The First World War is positioned preeminently amongst wars in the British literary landscape. Strategically occurring after the publishing and educational expansions of the late nineteenth century and the cinema explosion in the first decade of the twentieth century, the war was ideally located as an operative site of simultaneous national pride and traumatic loss. Its influential position in the canons of war writing, of twentieth-century writing, and of twentieth-century poetry, as well as more broadly in the popular consciousness, can be attested to by the thousands of publications (popular and academic), radio and television programs, films, and websites about the war that have proliferated since August 1914. Courtesy of the scholarly consciousness-raising of second-wave feminism, a more recent addition to this corpus of interest has been the field of women’s First World War writing. Catherine Reilly, publishing her anthology of women’s First World War poetry in 1981, began to map female responses to the war, and this work has been [End Page 210] thoroughly and carefully expanded upon by such scholars as Margaret Higonnet, Nosheen Khan, Sharon Ouditt, Susan Rayzel, and Angela Smith, amongst others. The poetry of such writers as Margaret Postgate Cole, May Sinclair, May Cannan, and Jessie Pope is now (fairly) firmly positioned within the canonical traditions of First World War writing.
Just as this canon of war writing has expanded from previous considerations of (primarily male) poetry to permitting the inclusion of women poets, so too has Argha Banerjee moved on from his earlier study, Poetry of the First World War: A Critical Evaluation (2011), to now more fully consider the female poet of war in Women’s Poetry and the First World War (2014). Like the earlier book, this latter project is published by Atlantic Publishers, who cannot be commended for the slipshod and slapdash production. A lack of careful proofreading, combined with sophomoric typesetting (not to mention shoddy bookbinding, which would not stand up to regular library use), precludes this text from being recommended to students as an example of literary scholarship. Banerjee would be well advised to avoid this publisher for his future work.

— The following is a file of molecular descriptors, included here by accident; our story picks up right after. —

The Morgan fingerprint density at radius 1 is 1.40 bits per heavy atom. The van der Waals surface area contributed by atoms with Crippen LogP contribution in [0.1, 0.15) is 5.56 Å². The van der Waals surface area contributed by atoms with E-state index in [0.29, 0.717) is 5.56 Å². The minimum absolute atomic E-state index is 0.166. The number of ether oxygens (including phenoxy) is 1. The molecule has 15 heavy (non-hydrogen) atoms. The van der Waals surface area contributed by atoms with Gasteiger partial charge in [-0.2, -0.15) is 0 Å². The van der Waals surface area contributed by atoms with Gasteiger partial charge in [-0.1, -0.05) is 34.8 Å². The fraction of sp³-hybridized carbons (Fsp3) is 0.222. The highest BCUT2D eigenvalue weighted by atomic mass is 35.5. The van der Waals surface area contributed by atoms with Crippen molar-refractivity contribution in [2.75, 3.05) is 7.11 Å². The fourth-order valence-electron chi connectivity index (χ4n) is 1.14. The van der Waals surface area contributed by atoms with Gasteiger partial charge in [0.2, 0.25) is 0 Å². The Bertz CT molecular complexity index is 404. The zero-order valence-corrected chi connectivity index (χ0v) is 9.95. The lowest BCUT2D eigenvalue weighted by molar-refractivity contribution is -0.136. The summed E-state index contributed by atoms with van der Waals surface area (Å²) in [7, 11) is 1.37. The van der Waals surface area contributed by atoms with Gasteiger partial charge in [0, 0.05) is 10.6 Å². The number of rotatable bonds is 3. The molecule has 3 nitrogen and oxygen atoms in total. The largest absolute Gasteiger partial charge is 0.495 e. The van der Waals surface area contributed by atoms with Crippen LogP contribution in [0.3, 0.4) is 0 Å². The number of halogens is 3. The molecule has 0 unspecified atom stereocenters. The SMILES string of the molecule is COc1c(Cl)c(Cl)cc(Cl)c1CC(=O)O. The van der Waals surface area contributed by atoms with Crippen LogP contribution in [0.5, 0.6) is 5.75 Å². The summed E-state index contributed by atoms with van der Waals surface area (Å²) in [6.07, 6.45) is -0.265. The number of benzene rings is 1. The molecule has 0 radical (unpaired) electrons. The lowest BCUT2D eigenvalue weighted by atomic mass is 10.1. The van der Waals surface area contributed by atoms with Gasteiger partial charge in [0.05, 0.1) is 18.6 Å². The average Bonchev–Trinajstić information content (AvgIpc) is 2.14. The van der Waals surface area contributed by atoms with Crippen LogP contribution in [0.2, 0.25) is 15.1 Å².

Women’s Poetry and the First World War is roughly divided into two parts. In the first five chapters, Banerjee considers the critical models of loss and mourning, politics and propaganda, female work, myths and folklore, and the natural world. There is no doubt that Banerjee has read a great deal of criticism, and he enjoys providing a synthesis of this scholarship, in addition to occasionally reading the work of a wide range of female poets against the same. This first part of the book is where the project makes its most helpful contributions as it discusses the work of lesser-known figures, like Katharine Furse, and considers songs (such as the “Land Army Song”: “Come out of the towns / And on to the downs / Where a girl gets brown and strong”) alongside lyrics published in local papers. In the following example, the lyric is concerned with female shift workers’ attempt to beat the production record of another shift:
The stampers gazed with eager eyes upon the weigher staid.Oh beat that other shift, they cried, who have a record made.We don’t care what becomes of us if we can just surpassThe 1506 a total grand! the other shift did pass.The time is four, the work is hit, the sweat is running fast.1303 the total now. Ye gods! can they be passed?1
This archival excavation by Banerjee should be the basis of more work that would flesh out the varied experiences of the war.
The second part of the project, peculiarly titled “Appendix,” consists of six sections (really, these are chapters), which focus on the war poems of individual poets, and it is in this appendix that the work of Cannan, Cole, Pope, and Sinclair is considered, as well as that of Charlotte New and Carola Oman. It is not remotely clear why this material was not integrated into...